Engineers are continually faced with the issue of problem complexity and its impact on engineering design. For most situations met by engineers in their every day work, engineers have developed a way of dealing with this issue: the engineering method, or what Vincenti calls normal design [25]. Over time, as engineers solve specific problems in some domain, the successful approaches are incorporated into a standard engineering method specific for those kinds of devices [25]. Devices in this sense are the subject of normal design methods. Engineers know that if they follow the prescriptions of the method, including which analyses to do when and which decision to make in light of results of analysis, they are likely to design a safe and effective product. As we have noted elsewhere [28], this also forms the basis of the prescriptive regulatory regimes in classical engineering. Radical design involves design problems that are not within the normal envelope associated with a normal design method. Some new element is introduced, e.g., untried technology, or some new combination of technologies, which takes the design problem outside the incremental improvement normal design supports. This makes the achievement of safe and effective designs more problematic and requires much more serious attention to justification of safety properties. From the point of view of problem complexity, normal design helps to tame this complexity, but not reduce it, by systematizing standard solutions to design problems. In analogy with divide and conquer techniques, the motivation behind normal design is not that of reducing problem complexity, but the reduction of programming complexity. This also sheds some light on the ongoing discussion of process based standards in software certification versus product based standards [28]. Engineers put a lot of store in normal design methods providing a higher level of assurance of safety and effectiveness of products. A process based standard for software development standardizes the process to be used in developing a new software product, but does not propose a normal design method for software, either generally or for a specific domain. This is the missing ingredient required to enable a process based claim for the product to be safe and/or effective. Until such process standards evolve to be the equivalent of normal design methods, we cannot give them much credit for reducing programming complexity, and such process based claims probably should be mistrusted.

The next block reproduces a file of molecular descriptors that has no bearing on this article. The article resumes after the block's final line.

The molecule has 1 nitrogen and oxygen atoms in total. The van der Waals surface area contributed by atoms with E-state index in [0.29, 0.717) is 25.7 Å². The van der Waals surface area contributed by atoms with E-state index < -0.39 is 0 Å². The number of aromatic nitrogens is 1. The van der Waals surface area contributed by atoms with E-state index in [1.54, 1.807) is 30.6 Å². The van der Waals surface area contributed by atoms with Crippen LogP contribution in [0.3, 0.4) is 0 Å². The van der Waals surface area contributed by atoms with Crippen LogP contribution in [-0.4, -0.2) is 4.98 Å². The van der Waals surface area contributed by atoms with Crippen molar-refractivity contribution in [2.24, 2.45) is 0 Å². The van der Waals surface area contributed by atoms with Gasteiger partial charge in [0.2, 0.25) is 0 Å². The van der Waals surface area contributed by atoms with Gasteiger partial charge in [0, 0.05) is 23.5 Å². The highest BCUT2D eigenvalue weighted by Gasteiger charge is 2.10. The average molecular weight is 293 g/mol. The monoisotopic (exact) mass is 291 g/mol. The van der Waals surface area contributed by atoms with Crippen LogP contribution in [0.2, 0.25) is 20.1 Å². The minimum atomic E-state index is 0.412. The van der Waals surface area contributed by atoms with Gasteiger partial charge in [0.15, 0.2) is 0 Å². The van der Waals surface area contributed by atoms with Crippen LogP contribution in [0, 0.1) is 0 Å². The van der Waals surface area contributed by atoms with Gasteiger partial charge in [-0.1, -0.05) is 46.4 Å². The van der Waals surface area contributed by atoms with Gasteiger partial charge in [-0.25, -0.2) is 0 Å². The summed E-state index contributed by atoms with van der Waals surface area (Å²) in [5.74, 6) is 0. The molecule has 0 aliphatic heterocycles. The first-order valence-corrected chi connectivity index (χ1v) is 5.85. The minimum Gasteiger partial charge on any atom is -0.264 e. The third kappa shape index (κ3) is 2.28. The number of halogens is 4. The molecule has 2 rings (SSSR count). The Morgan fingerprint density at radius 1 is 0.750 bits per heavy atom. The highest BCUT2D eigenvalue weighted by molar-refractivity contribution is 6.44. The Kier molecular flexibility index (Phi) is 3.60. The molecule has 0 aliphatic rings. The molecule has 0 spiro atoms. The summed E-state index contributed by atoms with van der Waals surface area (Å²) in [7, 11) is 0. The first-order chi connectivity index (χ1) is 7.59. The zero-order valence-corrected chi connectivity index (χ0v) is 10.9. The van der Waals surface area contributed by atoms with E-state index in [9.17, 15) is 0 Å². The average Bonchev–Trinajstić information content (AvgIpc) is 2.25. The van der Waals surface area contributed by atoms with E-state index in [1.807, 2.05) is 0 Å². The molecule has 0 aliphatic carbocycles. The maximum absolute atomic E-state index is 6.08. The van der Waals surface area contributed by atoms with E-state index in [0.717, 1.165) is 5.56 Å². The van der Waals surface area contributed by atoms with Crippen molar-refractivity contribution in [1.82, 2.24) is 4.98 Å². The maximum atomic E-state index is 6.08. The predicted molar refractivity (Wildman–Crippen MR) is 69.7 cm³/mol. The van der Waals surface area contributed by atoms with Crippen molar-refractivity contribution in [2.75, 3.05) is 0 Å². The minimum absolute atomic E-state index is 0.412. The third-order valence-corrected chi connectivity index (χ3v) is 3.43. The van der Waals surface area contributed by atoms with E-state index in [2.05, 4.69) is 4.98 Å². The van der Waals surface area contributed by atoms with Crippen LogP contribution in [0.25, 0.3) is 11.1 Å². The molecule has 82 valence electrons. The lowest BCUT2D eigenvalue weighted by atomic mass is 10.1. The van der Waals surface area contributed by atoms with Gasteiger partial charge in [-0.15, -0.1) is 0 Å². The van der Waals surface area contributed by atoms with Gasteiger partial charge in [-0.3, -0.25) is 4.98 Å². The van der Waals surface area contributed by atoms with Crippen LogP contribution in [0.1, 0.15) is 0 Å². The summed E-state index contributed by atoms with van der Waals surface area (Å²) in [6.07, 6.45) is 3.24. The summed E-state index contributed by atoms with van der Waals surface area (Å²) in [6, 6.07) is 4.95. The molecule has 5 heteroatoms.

One of the principles we would expect/hope to see in a software process standard based on normal design, is the guidance for how to separate control and safety systems so as to reduce the problem complexity of the safety system.

4.5 Conclusion

Separation of control and safety systems can be viewed as a special case of separation of concerns. This is not the same as modularization. It is a strict partitioning of the system into at least two parts, one of which contains the safety related behavior. The idea is that the separated and isolated safety system will have lower problem complexity than would the integrated system. Unlike the dangerous practice in aspect oriented programming, it is not our intention to weave the separated concern back into the application software.